Wednesday, 24 October 2012
If someone tells you that their number of friends is in single figures (or single digits) we immediately know the number is between zero and 9. That's because we (human beings) do all our counting in base 10, and in base 10, the number of different numerical characters is 10. But note that there is no single digit representation of the number 'ten' in base 10. Ten has to be expressed using two digits, one and zero, specifically a 'one' followed by a 'zero'.
Similarly, in base 2, there is no single digit representation of the number 'two'.
Now look at the 16F690 data sheet, figure 2-5 SPECIAL FUNCTION REGISTERS and you'll notice that after register 09h is register 0Ah (PCLATH). It's not until a bit further down that you'll find register 10h. But 10h is not 'ten' as we would normally understand it. In fact 10h is sixteen.
The clue here is the little h after the number. Actually it's more than just a clue, it's a clear indication that this number is not expressed in base 10. It's expressed in base sixteen, also called hexadecimal.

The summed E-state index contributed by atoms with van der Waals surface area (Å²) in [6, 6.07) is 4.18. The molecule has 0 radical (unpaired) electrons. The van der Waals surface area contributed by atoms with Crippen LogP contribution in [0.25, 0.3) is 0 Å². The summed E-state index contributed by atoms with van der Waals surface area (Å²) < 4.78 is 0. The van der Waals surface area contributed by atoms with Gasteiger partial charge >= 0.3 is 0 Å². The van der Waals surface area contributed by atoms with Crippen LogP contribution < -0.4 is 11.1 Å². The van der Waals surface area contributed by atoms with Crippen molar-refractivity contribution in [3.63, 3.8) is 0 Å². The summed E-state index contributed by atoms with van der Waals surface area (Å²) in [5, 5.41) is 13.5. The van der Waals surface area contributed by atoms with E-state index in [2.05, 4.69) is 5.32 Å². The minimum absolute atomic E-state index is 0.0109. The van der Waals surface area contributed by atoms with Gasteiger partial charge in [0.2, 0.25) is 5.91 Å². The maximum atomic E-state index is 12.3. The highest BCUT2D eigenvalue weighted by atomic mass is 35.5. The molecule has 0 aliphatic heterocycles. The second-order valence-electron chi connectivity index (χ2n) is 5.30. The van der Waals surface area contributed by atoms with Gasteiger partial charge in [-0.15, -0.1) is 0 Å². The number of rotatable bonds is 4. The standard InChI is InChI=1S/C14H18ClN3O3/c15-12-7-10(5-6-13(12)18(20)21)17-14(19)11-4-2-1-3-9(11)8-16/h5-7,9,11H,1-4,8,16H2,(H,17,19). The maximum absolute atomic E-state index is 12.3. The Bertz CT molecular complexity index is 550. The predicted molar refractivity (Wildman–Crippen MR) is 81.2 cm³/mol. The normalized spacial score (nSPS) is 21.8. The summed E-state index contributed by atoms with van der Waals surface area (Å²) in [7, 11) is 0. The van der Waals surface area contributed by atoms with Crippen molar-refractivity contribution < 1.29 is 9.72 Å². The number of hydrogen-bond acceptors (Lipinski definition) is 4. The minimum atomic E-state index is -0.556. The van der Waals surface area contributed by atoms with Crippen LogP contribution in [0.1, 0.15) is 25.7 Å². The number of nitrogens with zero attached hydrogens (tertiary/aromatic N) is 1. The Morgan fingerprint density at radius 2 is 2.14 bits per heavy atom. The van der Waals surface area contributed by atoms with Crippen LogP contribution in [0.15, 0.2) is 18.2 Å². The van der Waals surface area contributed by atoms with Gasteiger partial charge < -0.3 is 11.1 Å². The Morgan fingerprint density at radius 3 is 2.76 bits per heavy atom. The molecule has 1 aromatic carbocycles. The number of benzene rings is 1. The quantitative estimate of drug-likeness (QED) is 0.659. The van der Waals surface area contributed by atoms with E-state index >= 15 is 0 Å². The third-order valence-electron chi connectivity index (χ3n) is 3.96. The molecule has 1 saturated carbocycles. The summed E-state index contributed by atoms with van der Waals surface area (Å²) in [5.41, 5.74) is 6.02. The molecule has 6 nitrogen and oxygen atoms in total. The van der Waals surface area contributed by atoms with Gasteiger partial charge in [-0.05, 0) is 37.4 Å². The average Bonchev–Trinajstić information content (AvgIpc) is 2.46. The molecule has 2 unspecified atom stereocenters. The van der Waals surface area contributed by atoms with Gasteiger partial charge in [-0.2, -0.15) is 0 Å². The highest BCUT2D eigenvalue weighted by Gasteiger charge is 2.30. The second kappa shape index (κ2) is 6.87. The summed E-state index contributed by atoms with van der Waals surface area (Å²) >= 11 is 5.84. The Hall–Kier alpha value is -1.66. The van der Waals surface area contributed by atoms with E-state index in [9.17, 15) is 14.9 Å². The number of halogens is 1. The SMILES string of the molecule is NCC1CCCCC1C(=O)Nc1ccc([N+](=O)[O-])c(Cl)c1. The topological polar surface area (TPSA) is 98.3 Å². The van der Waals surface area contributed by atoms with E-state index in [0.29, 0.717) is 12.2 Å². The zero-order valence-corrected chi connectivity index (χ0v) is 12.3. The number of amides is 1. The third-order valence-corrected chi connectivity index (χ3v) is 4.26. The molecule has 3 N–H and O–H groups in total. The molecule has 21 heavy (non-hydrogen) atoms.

In PIC programming, the number base is also called the Radix and in assembly language there's a default radix. That's the number base that's assumed if your numerals have no radix indicator like the lowercase h that indicates hexadecimal. The default radix is hexadecimal, so in the third line of our world's smallest program, 87 is not 87 decimal but 87 hex (87h).
I've always felt that using the letters A to F to represent the six additional digits in hexadecimal is a bit of a cop out. I'd like to have seen six new number characters drawn up - six new exotic squiggles that would have be learnt. But that's not what happened and so A to F is what we have to work with.
Now it's my time to cop out and refer you to the Wikipedia article on Radix. It's very very short and so easily digested in a couple of minutes.